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Knock down or smooth walls and ceiling?

Posted by fishdelasol (My Page) on
Fri, Feb 1, 08 at 22:02

In our quest to find our first home to buy, we have been seeing a lot of different features in the homes we look at. While I hate popcorn ceilings, it seems that many people are going towards knock down texture instead of smooth walls and ceilings when they get rid of the popcorn.

Do you think that knock down will be timeless or will it be undesirable in the next few years? Is it better to just go with smooth? I ask because we will want to remove the popcorn should we buy a house with it.

Follow-Up Postings:

RE: Knock down or smooth walls and ceiling?

Have you ever tried to paint a wall with texture? It's a huge pain, and takes a lot of paint. Something to consider...

RE: Knock down or smooth walls and ceiling?

Ceilings should be smooth unless you live in the southwest. Be careful if you attempt to remove popcorn ceiling spray, if it is old it could be hazardous to your health. Have it tested first.

RE: Knock down or smooth walls and ceiling?

In CA all the houses are basically knockdown from what I see. I see lots of smooth in the rest of the country. Each has it's issues. Flat shows every flaw. Textured hides a multitude of sins. The main issue with painting tex, at least what I have come across, is that the builder only lightly sprays the white paint on the walls directly onto the texture- which is joint compound material. This is very absorbant so when you do your own paint, it take like 5 coats and you still get little spots of white. And the higher your ceiling it seems like the builder sprays even less paint. My 25' ceiling barely had any paint on it. But each time I change the room colors, like kids rooms, it takes less coats. You need a thick nap and either get an electric paint roller or keep the roller nice and wet. Do several light coats. You will be frustrated trying to do two thick coats.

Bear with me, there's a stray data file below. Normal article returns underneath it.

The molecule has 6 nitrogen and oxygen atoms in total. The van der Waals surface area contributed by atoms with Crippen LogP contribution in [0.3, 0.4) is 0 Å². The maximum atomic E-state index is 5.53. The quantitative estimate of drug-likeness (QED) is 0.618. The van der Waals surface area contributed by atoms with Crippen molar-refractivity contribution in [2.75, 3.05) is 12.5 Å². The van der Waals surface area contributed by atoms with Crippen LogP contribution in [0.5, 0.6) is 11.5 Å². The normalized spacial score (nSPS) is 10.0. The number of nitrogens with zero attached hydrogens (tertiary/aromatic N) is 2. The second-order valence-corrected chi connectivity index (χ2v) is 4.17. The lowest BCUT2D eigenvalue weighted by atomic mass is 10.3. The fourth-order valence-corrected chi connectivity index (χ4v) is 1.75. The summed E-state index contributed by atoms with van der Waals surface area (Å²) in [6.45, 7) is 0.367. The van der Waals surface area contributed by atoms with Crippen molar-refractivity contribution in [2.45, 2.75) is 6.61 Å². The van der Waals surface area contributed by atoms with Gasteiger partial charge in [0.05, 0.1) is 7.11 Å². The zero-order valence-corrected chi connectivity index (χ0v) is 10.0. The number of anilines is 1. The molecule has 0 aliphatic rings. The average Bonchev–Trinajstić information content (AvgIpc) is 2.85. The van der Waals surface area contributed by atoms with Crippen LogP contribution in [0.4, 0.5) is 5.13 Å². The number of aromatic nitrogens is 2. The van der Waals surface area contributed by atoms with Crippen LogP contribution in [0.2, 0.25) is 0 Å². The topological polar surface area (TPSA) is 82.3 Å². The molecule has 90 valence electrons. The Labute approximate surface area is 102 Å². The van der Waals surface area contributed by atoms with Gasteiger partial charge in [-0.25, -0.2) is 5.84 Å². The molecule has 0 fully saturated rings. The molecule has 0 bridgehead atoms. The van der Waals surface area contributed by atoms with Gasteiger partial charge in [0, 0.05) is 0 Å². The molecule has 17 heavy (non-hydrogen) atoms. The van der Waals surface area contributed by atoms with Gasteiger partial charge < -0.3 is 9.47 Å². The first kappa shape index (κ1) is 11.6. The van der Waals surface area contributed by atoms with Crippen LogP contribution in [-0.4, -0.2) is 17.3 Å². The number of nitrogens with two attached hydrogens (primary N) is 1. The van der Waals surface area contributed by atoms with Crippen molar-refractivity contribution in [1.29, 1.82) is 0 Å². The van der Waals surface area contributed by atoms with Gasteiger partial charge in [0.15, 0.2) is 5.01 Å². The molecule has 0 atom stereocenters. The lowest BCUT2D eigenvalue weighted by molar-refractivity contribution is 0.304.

If you plan to wallpaper flat is obviously better. I have finally accepted the fact that any textured wall needs three coats of joint compound to smooth out. I tried using that thick liner paper- horrible. The edges do not lay flat, so not only do you see the lines where the liner matches up, it is all lumpy. Three coats of compound is literally the only solution and a 5gal costs about $10.

Patching is not difficult if you take your time. I have moved a light fixture and because I took my time blending you cannot see the original hole.

So there are issues with both. Flat may be simpler but some do not like the look of flat. Often times folks will do a venician plaster look to take a way from the flatness. But that is a whole other topic.

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